The first sequence lasted twenty seconds, the length of time it took for the Caps to tie the game at a goal apiece in the third period, courtesy of a goal from Mike Knuble off a nice feed from Mike Green, to a goal restoring the Dallas lead by Brandon Segal that goalie Michal Neuvirth seemed to lose in the background before he reacted too late to it.
The second sequence came in the last ten seconds of regulation. John Carlson took a shot through traffic, Alex Ovechkin creating the havoc in front of Stars goalie Andrew Raycroft. Ovechkin and defenseman Karlis Skrastins fought for position as Carlson was winding up, and Skrastins ended up piling into his own goaltender. Goal? Well, no. The score was immediately waved off by referee Dan O’Rourke, who whistled Alex Ovechkin for a goaltender interference penalty despite not touching Raycroft. In fact, Raycroft would say later that the only thing he saw was Skrastin’s backside. Did Ovechkin commit a foul despite not being the player to make contact with Raycroft? Well, here is what Rule 69.1 has to say on the subject…
“If a defending player has been pushed, shoved, or fouled by an attacking player so as to cause the defending player to come into contact with his own goalkeeper, such contact shall be deemed contact initiated by the attacking player for purposes of this rule, and if necessary a penalty assessed to the attacking player and if a goal is scored it would be disallowed.”
How you stand on Ovechkin’s situation depends on how you interpret the verbs, “pushed, shoved, or fouled.” Skrastins was not fouled (no penalty was called on Ovechkin for interference or any other contact penalty on Skrastins). As for the matter of “pushed” or “shoved,” this didn’t seem to us a “Hal Gill” instance, when Ovechkin deposited Gill in the lap of the Montreal goaltender in a game against the Canadiens last year. This was two guys fighting for position, and it seems Ovechkin was penalized for being stronger than Skrastins in fighting for that position.
-- Andrew Raycroft brought a 5-3-1, 2.16, one shutout record in his career against the Caps into this game. Good call by coach Marc Crawford to play him. He stopped 37 of 39 shots in the win…oops, 37 of 38.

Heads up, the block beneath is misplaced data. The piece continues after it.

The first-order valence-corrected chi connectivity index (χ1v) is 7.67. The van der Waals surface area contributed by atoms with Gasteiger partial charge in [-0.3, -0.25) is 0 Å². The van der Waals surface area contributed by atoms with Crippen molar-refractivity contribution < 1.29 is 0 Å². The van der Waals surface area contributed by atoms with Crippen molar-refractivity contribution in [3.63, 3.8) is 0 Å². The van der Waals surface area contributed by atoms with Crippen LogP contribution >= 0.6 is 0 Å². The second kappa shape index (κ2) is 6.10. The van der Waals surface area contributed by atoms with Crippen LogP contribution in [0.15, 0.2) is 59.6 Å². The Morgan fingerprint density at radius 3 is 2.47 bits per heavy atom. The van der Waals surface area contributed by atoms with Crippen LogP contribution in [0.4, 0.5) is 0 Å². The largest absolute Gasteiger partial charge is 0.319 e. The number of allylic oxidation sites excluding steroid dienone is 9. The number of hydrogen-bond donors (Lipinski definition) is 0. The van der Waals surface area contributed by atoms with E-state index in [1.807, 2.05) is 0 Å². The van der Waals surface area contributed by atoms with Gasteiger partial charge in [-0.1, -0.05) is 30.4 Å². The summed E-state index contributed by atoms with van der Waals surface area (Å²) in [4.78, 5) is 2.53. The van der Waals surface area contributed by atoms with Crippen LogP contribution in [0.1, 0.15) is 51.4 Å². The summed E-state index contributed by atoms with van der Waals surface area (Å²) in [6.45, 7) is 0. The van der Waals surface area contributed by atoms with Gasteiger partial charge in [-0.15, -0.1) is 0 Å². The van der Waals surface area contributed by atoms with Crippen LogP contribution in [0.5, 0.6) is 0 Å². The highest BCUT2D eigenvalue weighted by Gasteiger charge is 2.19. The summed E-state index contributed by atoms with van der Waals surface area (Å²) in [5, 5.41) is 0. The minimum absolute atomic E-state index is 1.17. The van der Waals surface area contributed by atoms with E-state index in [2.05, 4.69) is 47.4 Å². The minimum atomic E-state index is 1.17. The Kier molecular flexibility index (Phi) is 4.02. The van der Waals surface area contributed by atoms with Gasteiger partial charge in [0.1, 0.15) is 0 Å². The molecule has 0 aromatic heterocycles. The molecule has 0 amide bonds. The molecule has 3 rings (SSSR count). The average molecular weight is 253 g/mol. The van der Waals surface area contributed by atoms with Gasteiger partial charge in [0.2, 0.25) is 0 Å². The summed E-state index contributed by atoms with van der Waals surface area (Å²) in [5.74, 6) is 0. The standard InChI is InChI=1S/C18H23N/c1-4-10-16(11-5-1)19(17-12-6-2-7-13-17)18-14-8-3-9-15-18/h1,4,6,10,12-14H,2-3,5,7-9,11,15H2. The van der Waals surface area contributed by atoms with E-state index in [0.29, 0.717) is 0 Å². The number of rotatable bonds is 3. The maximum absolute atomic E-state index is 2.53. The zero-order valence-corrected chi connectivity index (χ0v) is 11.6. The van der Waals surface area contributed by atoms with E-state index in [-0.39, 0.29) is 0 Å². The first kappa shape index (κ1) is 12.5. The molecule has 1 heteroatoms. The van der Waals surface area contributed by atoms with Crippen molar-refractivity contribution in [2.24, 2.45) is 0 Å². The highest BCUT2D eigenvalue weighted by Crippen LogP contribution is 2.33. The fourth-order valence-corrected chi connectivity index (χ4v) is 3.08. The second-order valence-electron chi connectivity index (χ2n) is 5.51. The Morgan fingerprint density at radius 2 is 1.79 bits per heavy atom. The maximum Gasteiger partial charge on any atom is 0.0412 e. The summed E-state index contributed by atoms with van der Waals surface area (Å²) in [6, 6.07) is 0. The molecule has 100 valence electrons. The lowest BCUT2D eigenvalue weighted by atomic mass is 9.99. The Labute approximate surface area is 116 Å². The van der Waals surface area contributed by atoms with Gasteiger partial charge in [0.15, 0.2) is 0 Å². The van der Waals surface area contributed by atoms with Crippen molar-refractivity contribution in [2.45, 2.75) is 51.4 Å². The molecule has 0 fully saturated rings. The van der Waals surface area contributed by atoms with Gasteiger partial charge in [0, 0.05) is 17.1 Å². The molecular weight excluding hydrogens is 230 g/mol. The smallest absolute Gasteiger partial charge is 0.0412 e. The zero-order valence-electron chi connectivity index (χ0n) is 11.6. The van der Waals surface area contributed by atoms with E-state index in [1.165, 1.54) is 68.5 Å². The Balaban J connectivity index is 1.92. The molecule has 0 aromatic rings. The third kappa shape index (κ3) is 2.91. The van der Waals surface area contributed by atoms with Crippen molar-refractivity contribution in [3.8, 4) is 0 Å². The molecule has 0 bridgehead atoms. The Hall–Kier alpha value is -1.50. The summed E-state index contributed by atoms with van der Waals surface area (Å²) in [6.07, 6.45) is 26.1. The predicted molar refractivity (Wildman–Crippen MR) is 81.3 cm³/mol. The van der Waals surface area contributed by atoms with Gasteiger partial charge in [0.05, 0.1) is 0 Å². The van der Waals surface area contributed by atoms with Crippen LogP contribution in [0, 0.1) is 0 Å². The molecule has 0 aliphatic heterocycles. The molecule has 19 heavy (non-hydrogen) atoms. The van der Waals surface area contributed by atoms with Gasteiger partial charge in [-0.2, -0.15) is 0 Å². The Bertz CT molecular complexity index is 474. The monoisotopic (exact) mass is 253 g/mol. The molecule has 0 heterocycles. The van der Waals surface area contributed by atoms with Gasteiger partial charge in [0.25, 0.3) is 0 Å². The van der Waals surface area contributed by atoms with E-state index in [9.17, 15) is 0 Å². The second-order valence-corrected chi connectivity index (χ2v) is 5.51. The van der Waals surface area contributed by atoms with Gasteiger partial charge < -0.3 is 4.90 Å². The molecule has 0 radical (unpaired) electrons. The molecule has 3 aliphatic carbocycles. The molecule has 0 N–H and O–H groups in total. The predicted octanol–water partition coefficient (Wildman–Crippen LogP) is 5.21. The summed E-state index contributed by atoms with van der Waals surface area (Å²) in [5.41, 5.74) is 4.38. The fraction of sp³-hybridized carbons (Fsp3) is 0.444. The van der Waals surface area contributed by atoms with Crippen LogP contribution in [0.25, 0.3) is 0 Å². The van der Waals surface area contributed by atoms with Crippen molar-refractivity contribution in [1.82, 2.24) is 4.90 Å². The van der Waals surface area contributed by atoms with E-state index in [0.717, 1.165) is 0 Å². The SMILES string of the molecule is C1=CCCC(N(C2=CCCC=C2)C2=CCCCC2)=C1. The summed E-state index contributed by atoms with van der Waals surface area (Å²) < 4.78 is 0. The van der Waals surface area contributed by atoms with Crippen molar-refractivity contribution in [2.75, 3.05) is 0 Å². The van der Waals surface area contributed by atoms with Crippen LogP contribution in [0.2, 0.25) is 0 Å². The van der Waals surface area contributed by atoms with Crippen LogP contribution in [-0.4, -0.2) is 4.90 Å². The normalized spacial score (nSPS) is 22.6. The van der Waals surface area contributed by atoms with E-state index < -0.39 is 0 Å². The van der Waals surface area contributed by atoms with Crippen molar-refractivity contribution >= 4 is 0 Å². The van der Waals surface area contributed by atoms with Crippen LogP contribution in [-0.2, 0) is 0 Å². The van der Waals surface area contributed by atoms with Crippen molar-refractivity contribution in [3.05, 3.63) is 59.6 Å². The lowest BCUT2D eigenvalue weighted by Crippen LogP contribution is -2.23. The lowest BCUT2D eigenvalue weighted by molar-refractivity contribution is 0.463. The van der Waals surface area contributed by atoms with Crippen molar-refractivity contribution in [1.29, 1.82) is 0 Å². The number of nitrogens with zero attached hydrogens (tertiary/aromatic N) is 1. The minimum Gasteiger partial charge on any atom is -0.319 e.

-- Another game, another power play goal. The Caps were 1-for-3 last night.
-- Eric Fehr had 13 shot attempts (in only 12 minutes and change of ice time), four of them on goal, those four shots coming from an average of about 20 feet from the net. It was among the more animated games Fehr has played recently.
-- Jeff Schultz led the Caps in hits?! That thud you just heard was the Schultz Haters Society fainting.
-- Sometimes, you know? The shots just don’t go in. The Caps launched 82 shot attempts at the Stars’ net (39 getting to or past Raycroft…oops, 38). They had more misses (22) and shots blocked (22) than Dallas managed to get on goal (21). Only two Caps didn’t have a shot attempt – Matt Bradley (who played only 6:30, none of it in the last 9:22) and Scott Hannan. Only Bradley, Hannan, John Erskine, and David Steckel did not have at least one shot on goal. Fans can’t say the Caps didn’t shoot the puck.
-- Last spring, Alexander Semin took 44 shots on goal in the playoffs without finding the back of the net. Well, Alex Ovechkin is at 41 shots without a goal over nine games and counting.
-- Mike Green had 12 shot attempts last night, four of them on goal. He went without finding the back of the net, too, and his streak without a goal has reached seven games and 19 shots. But he has been on the ice for only six of the 21 goals scored against the Caps in that span – four at even strength – that (given his ice time) is not a large number.
-- Scott Hannan… 19:30 in ice time (4:50 in shorthanded ice time), three hits, four blocked shots (team leader for the night). Not bad, even with the two giveaways.
-- Brandon Segal… a fight and the game-winning goal (on his only shot on what would be his last shift of the game) in only 5:52 of ice time. This ain’t so hard.
In the end, one standings point is not likely to matter in the larger scheme of things for the season. But it is a point the Caps were denied largely because Alex Ovechkin can impose his physical will on most players in this league, including the likes of Karlis Skrastins. It was an iffy call to say the least, although to dismiss it out of hand as clearly a bad call is a little too “home town” a perspective. From our chair, though, it was, because we understand the verbs “push,” “shove,” and “foul” and have yet to see in that sequence how any of them apply.
We’ll take it though, if the Caps can someday get one of these calls on their side. Say, in the Stanley Cup finals.